Rafael Bejarano is the only jockey to have won at least one riding title at all five Kentucky racetracks — and he did it in the same year. That was 2004, when his then-record 12 victories at Kentucky Downs were eight more than runner-up Brian Hernandez. That same meet, Bejarano won a record six races out of eight mounts on Sept. 21, finishing second by a half-length and third by a total of a length in his defeats.
While Bejarano’s 12 meet victories was tied twice by Florent Geroux (2015-2016) and broken by Joel Rosario’s 17 last year, the six wins on a card remains a Kentucky Downs record.
“There were really good opportunities back then, Bejarano recalled. “All the trainers supported me a lot. I had a blessed year to win all five racetrack titles in one year. It opened my opportunities for California and other racetracks.”
Though he won multiple riding titles at Churchill Downs, Keeneland, Ellis Park and Turfway Park, 2004 to date has been Bejarano’s only Kentucky Downs riding crown. He moved his tack to Southern California in 2007 to great success before returning to Kentucky in 2020.
“From then to now, it’s changed a lot,” Bejarano, a career winner of more than 4,300 races and $219 million in purses in a 20-year career, said of Kentucky Downs. “The track is completely different. It’s a better track; they work a lot with the track. It looks much better. Back then, a lot of jockeys would think about it twice before going there…. Jockeys from everywhere in the United States like to come to Kentucky Downs now. It’s more opportunity for the trainers and owners.”
Bejarano’s 28 career victories rank No. 10 all-time at Kentucky Downs. While it’s harder to win races now, he said you don’t have to win as many to do really well.
“Even if you finish second or third, the purse of the races are so high — maidens are $150,000 — they’re huge,” he said. “If you can finish second and third, if you can ride two, three, four, five races a day, it will make a living for you for a short meet.
“It’s one of the best meets in the United States, with the biggest purses. Everybody gets excited for those six days – seven this meet.”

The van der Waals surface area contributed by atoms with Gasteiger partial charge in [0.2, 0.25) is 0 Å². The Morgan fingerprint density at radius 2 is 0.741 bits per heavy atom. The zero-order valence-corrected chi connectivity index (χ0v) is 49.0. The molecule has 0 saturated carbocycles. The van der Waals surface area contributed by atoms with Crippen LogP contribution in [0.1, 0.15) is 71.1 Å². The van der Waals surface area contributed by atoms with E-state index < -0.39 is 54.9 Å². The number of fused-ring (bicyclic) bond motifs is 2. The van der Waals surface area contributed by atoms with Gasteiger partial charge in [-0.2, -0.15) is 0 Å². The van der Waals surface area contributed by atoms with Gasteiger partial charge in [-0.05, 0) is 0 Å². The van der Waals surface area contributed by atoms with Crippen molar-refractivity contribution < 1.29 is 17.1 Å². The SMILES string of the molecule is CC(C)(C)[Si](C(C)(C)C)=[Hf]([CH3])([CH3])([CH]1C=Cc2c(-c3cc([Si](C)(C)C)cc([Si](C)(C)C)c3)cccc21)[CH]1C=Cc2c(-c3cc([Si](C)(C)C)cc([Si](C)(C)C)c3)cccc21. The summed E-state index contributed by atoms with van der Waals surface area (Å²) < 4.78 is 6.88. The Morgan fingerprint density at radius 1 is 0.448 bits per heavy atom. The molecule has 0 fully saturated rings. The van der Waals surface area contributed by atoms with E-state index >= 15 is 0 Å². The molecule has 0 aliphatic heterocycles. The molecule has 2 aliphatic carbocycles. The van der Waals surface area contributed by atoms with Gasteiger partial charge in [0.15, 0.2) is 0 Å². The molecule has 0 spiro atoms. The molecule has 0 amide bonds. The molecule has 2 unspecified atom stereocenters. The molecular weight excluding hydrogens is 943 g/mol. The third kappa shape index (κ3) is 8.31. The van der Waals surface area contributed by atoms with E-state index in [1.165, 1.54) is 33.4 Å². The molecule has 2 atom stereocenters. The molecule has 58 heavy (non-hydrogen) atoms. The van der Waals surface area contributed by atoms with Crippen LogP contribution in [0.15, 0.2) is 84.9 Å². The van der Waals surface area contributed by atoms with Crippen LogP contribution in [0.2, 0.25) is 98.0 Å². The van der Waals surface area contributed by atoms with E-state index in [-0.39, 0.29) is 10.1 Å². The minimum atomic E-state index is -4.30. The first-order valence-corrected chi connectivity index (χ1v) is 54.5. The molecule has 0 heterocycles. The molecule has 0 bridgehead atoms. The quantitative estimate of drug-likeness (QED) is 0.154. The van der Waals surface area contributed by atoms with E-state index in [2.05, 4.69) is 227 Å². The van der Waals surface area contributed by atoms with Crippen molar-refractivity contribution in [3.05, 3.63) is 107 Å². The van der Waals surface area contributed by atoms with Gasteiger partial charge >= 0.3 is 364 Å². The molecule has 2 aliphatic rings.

The key to winning at Kentucky Downs?
“Horses always can surprise you at any track, especially at Kentucky Downs,” Bejarano said. “A lot of long shots win, first-time starters. As long as the horse feels comfortable on that kind of track — because it’s completely different from the other racetracks in Kentucky — that’s the key. If you have a quality horse, a horse ready for that racetrack, they will run good. I don’t care if they’re 20-1. At Kentucky Downs, you always have a chance if you’re in the race.”
Meanwhile, Hernandez remains all-time win leader with 55
Hernandez was in the midst of his Eclipse Award season as North America’s outstanding apprentice back in 2004. Bejarano might have whupped up on him that meet, but Hernandez went onto be Kentucky Downs’ all-time win leader at 55. That’s eight more career wins than No. 2 Julien Leparoux and nine more than Florent Geroux.
Hernandez has won two riding titles at Kentucky Downs, in 2008 and 2012. He actually added a bit of cushion to his career-win lead last year with four victories, headed by the $500,000 Kentucky Downs Juvenile Mile aboard Tiz the Bomb. Hernandez has won at least one race in each of the 16 Kentucky Downs meets he’s ridden except for going 0 for 4 in 2014.
Photo in news index: Rafael Bejarano rode California Angel to victory in a Kentucky Downs maiden race last year. Coady Photography